Today must surely go down in the history of this voyage as the day of the big Dorado.
The day dawned slightly cloudy with the barometer at a steady 1018 hPa, promising steady winds. The promise was not empty and we had steady south east trade winds of around 20 knots all through the day. The clouds gave way to the sun and the sea turned a bright blue turquois colour, with white sea horses all over. The swell was in the region of two meters and we were sailing along merrily at between five and seven knots. Brilliant sailing weather.
I took my routine sun sights around 10h00 local time, which is 11h00 GMT or 13h00 South African time. This time I had a good view of the sun and the horizon and was able to zero my sextant properly. The resultant plot and fix, working from yesterday's fix, put us a tad under 10 nautical miles from the boat's GPS. I have now been doing a parallel navigation to the boat's GPS and Renier's backup PC. My backup is on paper. No electricity involved. It makes a good hobby and gives a skill in understanding the capability of the instruments and the human brain. Much to be said for the use of the brain, thank you very much.
I was still packing away my instruments when the reel on the fishing rod started screaming. I made the necessary noises to raise the alarm and the fight was on. This time the fish did not get away. We furled the sail, stopped the boat and started the engines. By this time Renier was prepared with his fish fighting bucket and gloves and the fight was on, going astern as required after the fish. It took us over 20 minutes to get the fish close to the boat. Only thren did we identify it as a Dorado.
This fish gave us all a hard time. Firstly, it didn't jump as Doradoes normally do, making it a little more difficult to bring in. Secondly, it swam all around the rudders and propellers and got itself properly tangled. Renier was getting despondent about landing the fish and called for a knife to cut the line. By this time, however, the whole ship's company was on a high and wouldn't hear about this. We fetched the boat hook and soon the fish was secured to the stern rail, hanging by its tail. None of this catch and release stuff for us. Especially not after what it had done to us, tangling the line in the propellers and rudders. We want revenge. That is, apart from the fact that we are simply hungry for fresh food.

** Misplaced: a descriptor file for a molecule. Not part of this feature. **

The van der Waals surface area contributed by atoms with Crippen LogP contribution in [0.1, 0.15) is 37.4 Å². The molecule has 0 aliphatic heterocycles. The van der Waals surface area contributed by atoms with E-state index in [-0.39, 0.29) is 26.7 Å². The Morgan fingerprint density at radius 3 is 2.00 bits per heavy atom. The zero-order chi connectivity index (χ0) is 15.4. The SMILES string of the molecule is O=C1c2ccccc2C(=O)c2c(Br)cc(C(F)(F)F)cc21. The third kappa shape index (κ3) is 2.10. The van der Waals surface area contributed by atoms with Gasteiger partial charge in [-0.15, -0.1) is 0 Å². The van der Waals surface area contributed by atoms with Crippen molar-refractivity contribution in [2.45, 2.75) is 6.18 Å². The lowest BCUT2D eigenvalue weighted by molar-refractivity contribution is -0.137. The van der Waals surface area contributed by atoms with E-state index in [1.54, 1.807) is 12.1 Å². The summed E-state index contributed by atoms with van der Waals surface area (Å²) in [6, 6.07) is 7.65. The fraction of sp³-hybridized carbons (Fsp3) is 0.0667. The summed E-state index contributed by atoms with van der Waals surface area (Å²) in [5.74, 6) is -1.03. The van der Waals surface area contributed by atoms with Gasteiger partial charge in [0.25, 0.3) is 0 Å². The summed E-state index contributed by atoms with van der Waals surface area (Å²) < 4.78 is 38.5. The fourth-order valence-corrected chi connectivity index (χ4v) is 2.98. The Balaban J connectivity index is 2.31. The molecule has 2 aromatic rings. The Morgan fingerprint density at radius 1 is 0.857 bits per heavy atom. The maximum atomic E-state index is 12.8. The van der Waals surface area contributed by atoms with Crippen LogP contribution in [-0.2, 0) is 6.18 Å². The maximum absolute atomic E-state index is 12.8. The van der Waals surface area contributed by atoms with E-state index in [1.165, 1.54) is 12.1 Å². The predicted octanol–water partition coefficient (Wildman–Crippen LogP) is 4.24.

Then came the task of untangling the fishing line from the rudders and propellers. We resorted to a combination of moutaineering techniques and bushcraft, taping a steak knife to the boat hook to cut the line from the propeller. Much like Rambo. We had a line tied around first Dawid's waist and had him lean overboard using his diving mask, to see what he could do. The swell did not make it easier. Later Renier took a turn and had more success due to his extreme reach. There was no time for pictures then, as Dawid was holding on to Renier's safety line and his ankle, while Renier was hanging upside down over the bucking sugar scoop stern with his head and shoulders under water. He was cutting fishing line from the propeller. I was passing tools as required. Just as in a hospital theatre, I suppose. A sight to behold, I wonder!
All's well that ends well and soon we had all the fouled lines cleared and could continue our voyage. Then the papparazi started and lots of pictures had to be taken. The papparazi being Dawid and me. We guessed the weight of the fish to be around twenty kilos. Renier had difficulty in holding it up long enough to take a proper picture, with the boat bucking in the swell and the size of the fish. It lay the full length of the cockpit table, with the tail hanging off the table.
All of this cost us perhaps an hour, after which we were under way again, with the dressing of the fish lying ahead. The fish yielded eight meals' worth of fillets, which put us in good standing with our supplies. We may need fish for another meal or two for safety, so we shall fish some more.
Tonight, for dinner, we had fresh fish fried in a batter. No surprises there! This was served with potatoes boiled in the skin and a coleslaw side dish. The batter was made with an egg and some cornflour (Maizena) to which we added one teaspoon of fish masala powder and one teaspoon of gound cumin. The fish was marinated in this for twenty minutes before it was fried in light oil.
The coleslaw was made from finely sliced cabbage (duh!), a grated carrot, our very own home grown mung bean sprouts and some dried fruit cake mix that we bought on St Helena. A dollop of mayonnaise completed the side salad.
Authored by Johan Zietsman
Last updated on 2012-12-12